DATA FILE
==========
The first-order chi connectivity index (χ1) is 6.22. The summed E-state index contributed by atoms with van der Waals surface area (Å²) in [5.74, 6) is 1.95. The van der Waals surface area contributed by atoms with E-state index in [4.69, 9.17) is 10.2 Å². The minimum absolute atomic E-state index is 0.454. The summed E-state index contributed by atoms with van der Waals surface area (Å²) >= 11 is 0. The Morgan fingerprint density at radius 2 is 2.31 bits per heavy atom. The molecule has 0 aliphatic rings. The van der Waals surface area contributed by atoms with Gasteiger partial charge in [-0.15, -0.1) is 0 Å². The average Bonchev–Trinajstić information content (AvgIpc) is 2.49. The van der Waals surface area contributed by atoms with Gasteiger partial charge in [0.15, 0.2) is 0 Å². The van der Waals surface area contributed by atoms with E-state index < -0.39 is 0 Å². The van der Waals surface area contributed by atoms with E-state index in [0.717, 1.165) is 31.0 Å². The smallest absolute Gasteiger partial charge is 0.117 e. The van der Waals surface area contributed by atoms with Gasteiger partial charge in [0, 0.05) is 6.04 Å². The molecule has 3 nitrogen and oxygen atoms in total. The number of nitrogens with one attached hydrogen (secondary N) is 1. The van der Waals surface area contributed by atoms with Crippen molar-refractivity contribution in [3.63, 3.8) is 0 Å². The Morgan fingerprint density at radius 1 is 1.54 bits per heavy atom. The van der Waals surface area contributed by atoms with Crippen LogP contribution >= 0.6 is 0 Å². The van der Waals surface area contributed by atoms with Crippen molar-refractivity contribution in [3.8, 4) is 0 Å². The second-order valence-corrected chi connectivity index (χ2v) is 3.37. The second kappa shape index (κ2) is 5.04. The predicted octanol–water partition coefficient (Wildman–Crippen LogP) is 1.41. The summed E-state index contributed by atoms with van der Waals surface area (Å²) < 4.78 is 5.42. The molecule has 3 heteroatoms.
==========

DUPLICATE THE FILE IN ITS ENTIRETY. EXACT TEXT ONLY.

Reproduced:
The first-order chi connectivity index (χ1) is 6.22. The summed E-state index contributed by atoms with van der Waals surface area (Å²) in [5.74, 6) is 1.95. The van der Waals surface area contributed by atoms with E-state index in [4.69, 9.17) is 10.2 Å². The minimum absolute atomic E-state index is 0.454. The summed E-state index contributed by atoms with van der Waals surface area (Å²) >= 11 is 0. The Morgan fingerprint density at radius 2 is 2.31 bits per heavy atom. The molecule has 0 aliphatic rings. The van der Waals surface area contributed by atoms with Gasteiger partial charge in [-0.15, -0.1) is 0 Å². The average Bonchev–Trinajstić information content (AvgIpc) is 2.49. The van der Waals surface area contributed by atoms with Gasteiger partial charge in [0.15, 0.2) is 0 Å². The van der Waals surface area contributed by atoms with E-state index < -0.39 is 0 Å². The van der Waals surface area contributed by atoms with E-state index in [0.717, 1.165) is 31.0 Å². The smallest absolute Gasteiger partial charge is 0.117 e. The van der Waals surface area contributed by atoms with Gasteiger partial charge in [0, 0.05) is 6.04 Å². The molecule has 3 nitrogen and oxygen atoms in total. The number of nitrogens with one attached hydrogen (secondary N) is 1. The van der Waals surface area contributed by atoms with Crippen molar-refractivity contribution in [3.63, 3.8) is 0 Å². The Morgan fingerprint density at radius 1 is 1.54 bits per heavy atom. The van der Waals surface area contributed by atoms with Crippen LogP contribution >= 0.6 is 0 Å². The van der Waals surface area contributed by atoms with Crippen molar-refractivity contribution in [3.8, 4) is 0 Å². The second-order valence-corrected chi connectivity index (χ2v) is 3.37. The second kappa shape index (κ2) is 5.04. The predicted octanol–water partition coefficient (Wildman–Crippen LogP) is 1.41. The summed E-state index contributed by atoms with van der Waals surface area (Å²) < 4.78 is 5.42. The molecule has 3 heteroatoms.